Thursday, November 02, 2006

Lame Duck Typing

"If it walks like a duck and quacks like a duck, it must be a duck," while true, sometimes this must be combined with another epigram to arrive at what Ruby gives you:

"If it walks into a forest and quacks but there's nobody there to hear it, is it a duck?"

The problem isn't with duck typing, per se, but in testing the duckiness of an object. Consider a foo object that has a bar method, and a mumble object that also has a bar method. You can define a method that calls bar on an object that's passed in:
  def call_bar(object)

and foo or mumble can be passed in with no ensuing calamity. And happily,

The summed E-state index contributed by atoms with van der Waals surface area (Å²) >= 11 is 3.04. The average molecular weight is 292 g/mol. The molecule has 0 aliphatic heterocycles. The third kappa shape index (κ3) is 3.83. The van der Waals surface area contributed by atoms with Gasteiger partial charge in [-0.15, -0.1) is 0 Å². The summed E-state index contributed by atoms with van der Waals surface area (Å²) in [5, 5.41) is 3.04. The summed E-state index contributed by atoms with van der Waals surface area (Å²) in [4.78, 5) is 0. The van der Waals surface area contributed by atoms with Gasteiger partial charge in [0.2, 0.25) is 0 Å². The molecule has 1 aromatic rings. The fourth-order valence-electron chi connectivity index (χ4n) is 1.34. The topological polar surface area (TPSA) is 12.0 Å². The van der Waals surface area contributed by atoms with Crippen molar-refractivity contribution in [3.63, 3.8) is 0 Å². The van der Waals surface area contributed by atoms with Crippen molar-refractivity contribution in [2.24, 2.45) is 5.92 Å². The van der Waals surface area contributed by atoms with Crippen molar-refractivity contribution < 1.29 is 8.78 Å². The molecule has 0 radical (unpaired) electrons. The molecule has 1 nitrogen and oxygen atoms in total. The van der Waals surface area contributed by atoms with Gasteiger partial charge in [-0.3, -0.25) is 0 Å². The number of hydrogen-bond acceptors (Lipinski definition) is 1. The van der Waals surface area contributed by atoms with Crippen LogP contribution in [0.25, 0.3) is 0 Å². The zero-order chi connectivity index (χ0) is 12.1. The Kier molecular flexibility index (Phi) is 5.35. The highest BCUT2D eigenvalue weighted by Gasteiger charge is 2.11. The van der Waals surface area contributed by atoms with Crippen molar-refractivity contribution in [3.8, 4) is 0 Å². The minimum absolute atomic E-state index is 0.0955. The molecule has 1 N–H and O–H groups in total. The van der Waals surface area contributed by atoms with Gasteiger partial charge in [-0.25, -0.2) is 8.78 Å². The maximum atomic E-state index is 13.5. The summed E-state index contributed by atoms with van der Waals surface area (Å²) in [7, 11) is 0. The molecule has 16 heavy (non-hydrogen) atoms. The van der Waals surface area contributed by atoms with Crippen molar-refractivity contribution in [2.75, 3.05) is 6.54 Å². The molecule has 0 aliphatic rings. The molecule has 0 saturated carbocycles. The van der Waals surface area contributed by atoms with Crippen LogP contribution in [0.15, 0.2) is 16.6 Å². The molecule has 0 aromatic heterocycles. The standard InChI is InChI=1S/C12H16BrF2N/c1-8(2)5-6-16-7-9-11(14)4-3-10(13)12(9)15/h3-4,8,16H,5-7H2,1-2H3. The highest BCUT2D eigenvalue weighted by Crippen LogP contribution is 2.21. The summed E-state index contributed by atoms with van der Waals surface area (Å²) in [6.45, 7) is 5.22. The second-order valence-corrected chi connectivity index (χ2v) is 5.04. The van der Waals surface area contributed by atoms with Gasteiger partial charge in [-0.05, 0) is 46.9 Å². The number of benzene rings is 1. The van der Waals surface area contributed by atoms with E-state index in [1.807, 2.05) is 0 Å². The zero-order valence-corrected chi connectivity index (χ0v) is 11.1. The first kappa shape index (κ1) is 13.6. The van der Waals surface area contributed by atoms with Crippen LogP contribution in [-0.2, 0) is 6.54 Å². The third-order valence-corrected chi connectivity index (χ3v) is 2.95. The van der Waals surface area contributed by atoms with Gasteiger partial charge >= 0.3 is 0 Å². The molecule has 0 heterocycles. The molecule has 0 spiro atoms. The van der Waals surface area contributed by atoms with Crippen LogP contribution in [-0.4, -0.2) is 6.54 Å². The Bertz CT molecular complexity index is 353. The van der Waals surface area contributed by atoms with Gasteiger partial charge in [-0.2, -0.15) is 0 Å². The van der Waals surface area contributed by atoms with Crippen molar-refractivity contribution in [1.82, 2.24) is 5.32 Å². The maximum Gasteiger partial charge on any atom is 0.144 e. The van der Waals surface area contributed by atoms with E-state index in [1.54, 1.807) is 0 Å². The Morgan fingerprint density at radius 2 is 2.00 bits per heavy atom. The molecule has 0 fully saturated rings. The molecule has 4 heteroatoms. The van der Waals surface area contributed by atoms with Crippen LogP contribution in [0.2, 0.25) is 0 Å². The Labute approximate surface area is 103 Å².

foo.respond_to? :bar
  mumble.respond_to? :bar
return true as expected.

The real fun in Ruby starts when the bar method doesn't exist in an object, but is created by the method_missing method dynamically. In this scenario, the introspection part of duck-typing can break down. For instance:
  class Fooble
def method_missing(m)
class_eval "def #{m.id2name}() #{helper_for m} end"
self.instance_eval "#{m.id2name}"

fooble =

fooble.respond_to? :bar

returns false,
calls fooble's bar, which faults to method_missing, which creates the bar method in Fooble and returns whatever the code provided by helper_for(:bar) returns, and then
  fooble.respond_to? :bar
returns true!

This is Lame-Duck Typing. Duck Typing that may not be effective all of the time.

Granted, this is a bit contrived, but in such scenarios testing has to be equally contrived. What it amounts to is a logical race condition. In systems that can create code at run time, introspection can be questionable.

Be careful!

1 comment:

Paddy3118 said...

Don't check if it has a method. Call the method as if it exists and deal with the exception if it does not.

- Paddy.